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GalleryPal

GV Design Sprint / Case Study

GalleryPal

GV Design Sprint

This was a Google Ventures Design Sprint challenge to create a better experience for guests at art museums and galleries. GalleryPal is a new startup that wants to improve the experience of viewing art in a museum or gallery.

Role

Using a modified Google Ventures Design Sprint method, I worked as the sole designer to research, prototype, and rapidly test a solution within a timeframe of 5 days. 

Tools: Sketch, Miro, InVision, Google Workspace

Day 1 / Understand and Map

Many people visit art museums with very little knowledge about the artist, details about its artworks. For example, the techniques that are used, the era where the artwork was born and the art movement related to the piece. These kinds of issues decrease the quality of the user experience and GalleryPal aims to create a better experience of viewing art for guests at art museums and galleries. 

 

Even though some users look for useful info by googling the artist or the artwork, they come across a pile of information and pages of articles which cause losing interest for sure. There should be a user-friendly tool that gives vital information to be able to perceive the artwork and gain insights from it without boring the user.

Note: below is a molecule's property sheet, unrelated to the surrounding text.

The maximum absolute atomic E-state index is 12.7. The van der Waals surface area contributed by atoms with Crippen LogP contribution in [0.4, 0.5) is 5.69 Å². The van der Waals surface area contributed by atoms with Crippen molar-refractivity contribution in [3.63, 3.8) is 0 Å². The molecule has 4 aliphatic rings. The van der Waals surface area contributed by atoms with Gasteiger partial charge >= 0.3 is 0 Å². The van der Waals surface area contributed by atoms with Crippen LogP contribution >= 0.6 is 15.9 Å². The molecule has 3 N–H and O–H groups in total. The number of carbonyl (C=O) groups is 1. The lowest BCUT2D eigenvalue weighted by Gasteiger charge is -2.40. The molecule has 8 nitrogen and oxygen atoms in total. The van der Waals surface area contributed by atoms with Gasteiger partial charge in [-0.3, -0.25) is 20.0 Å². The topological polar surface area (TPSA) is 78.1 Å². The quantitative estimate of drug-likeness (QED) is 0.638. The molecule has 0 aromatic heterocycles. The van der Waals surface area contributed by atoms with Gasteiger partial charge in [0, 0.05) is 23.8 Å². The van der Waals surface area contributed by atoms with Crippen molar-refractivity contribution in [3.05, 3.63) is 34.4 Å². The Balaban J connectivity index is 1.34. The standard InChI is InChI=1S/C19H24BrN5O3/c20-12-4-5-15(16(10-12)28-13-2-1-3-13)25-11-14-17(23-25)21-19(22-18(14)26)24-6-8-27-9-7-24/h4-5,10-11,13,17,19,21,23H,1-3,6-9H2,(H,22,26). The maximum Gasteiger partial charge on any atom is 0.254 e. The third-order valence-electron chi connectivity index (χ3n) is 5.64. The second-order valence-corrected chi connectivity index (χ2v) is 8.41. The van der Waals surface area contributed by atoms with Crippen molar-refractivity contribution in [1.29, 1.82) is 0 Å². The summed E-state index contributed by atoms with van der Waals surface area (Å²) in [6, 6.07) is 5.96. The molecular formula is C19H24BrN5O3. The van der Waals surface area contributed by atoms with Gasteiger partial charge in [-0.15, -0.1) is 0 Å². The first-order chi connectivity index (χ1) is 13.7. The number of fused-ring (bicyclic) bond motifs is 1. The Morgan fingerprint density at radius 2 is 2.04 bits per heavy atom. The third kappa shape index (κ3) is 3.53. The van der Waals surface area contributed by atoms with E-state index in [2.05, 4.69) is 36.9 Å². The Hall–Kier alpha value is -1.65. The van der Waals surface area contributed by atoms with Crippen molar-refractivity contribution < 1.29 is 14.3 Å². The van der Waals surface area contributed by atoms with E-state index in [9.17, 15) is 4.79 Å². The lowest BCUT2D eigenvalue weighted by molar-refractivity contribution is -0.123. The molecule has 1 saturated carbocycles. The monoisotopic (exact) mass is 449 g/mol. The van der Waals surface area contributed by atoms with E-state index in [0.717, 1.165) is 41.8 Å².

How Might We?

  • How might we improve the user’s experience of viewing art in a museum or gallery?

  • How might we provide the useful information without overwhelming the user?

  • How might we enable users to gain a broader perspective about the artwork?

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​After synthesizing the research, I mapped out the end-to-end experience for a typical user. This solution would enable the user to capture the artwork they'd like to learn more about an artwork, discover similar artworks, and then see the location where the artwork is being exhibited.

Day 2 / Sketching

On the second day of the design sprint, I conducted a competitive analysis of leading companies in the field and then sketched out competing solutions to the problem.

Competitive Analysis

After completing modified lightning demos of similar or competing apps and websites, the next step was taking notes of good designs, ideas, and sources of inspiration for my own solution. The four works I studied and analysed were Material Design, a Museum App, Smartify App and AR Museum App.